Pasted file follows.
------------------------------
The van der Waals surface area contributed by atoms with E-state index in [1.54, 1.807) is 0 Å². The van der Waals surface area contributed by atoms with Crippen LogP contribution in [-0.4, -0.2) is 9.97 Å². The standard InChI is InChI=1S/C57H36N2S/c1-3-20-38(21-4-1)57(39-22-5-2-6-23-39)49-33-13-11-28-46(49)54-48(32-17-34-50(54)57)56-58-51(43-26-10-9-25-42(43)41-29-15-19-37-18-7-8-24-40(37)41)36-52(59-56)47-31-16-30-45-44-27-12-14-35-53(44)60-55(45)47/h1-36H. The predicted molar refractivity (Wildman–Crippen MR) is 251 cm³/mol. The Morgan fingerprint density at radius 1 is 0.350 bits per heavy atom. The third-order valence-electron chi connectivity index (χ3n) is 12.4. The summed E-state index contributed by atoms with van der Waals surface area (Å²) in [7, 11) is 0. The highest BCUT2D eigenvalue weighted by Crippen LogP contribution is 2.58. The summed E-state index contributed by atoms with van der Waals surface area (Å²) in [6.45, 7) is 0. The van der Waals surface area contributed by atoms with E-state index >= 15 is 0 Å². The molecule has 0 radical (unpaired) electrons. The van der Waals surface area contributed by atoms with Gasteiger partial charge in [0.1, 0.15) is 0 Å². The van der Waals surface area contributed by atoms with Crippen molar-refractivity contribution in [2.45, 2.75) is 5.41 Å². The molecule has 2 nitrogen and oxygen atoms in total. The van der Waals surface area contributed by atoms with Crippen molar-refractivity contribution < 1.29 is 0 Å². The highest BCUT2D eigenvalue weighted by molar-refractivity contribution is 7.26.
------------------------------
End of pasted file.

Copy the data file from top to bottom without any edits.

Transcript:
The van der Waals surface area contributed by atoms with E-state index in [1.54, 1.807) is 0 Å². The van der Waals surface area contributed by atoms with Crippen LogP contribution in [-0.4, -0.2) is 9.97 Å². The standard InChI is InChI=1S/C57H36N2S/c1-3-20-38(21-4-1)57(39-22-5-2-6-23-39)49-33-13-11-28-46(49)54-48(32-17-34-50(54)57)56-58-51(43-26-10-9-25-42(43)41-29-15-19-37-18-7-8-24-40(37)41)36-52(59-56)47-31-16-30-45-44-27-12-14-35-53(44)60-55(45)47/h1-36H. The predicted molar refractivity (Wildman–Crippen MR) is 251 cm³/mol. The Morgan fingerprint density at radius 1 is 0.350 bits per heavy atom. The third-order valence-electron chi connectivity index (χ3n) is 12.4. The summed E-state index contributed by atoms with van der Waals surface area (Å²) in [7, 11) is 0. The highest BCUT2D eigenvalue weighted by Crippen LogP contribution is 2.58. The summed E-state index contributed by atoms with van der Waals surface area (Å²) in [6.45, 7) is 0. The van der Waals surface area contributed by atoms with E-state index >= 15 is 0 Å². The molecule has 0 radical (unpaired) electrons. The van der Waals surface area contributed by atoms with Gasteiger partial charge in [0.1, 0.15) is 0 Å². The van der Waals surface area contributed by atoms with Crippen molar-refractivity contribution in [2.45, 2.75) is 5.41 Å². The molecule has 2 nitrogen and oxygen atoms in total. The van der Waals surface area contributed by atoms with Crippen molar-refractivity contribution < 1.29 is 0 Å². The highest BCUT2D eigenvalue weighted by molar-refractivity contribution is 7.26.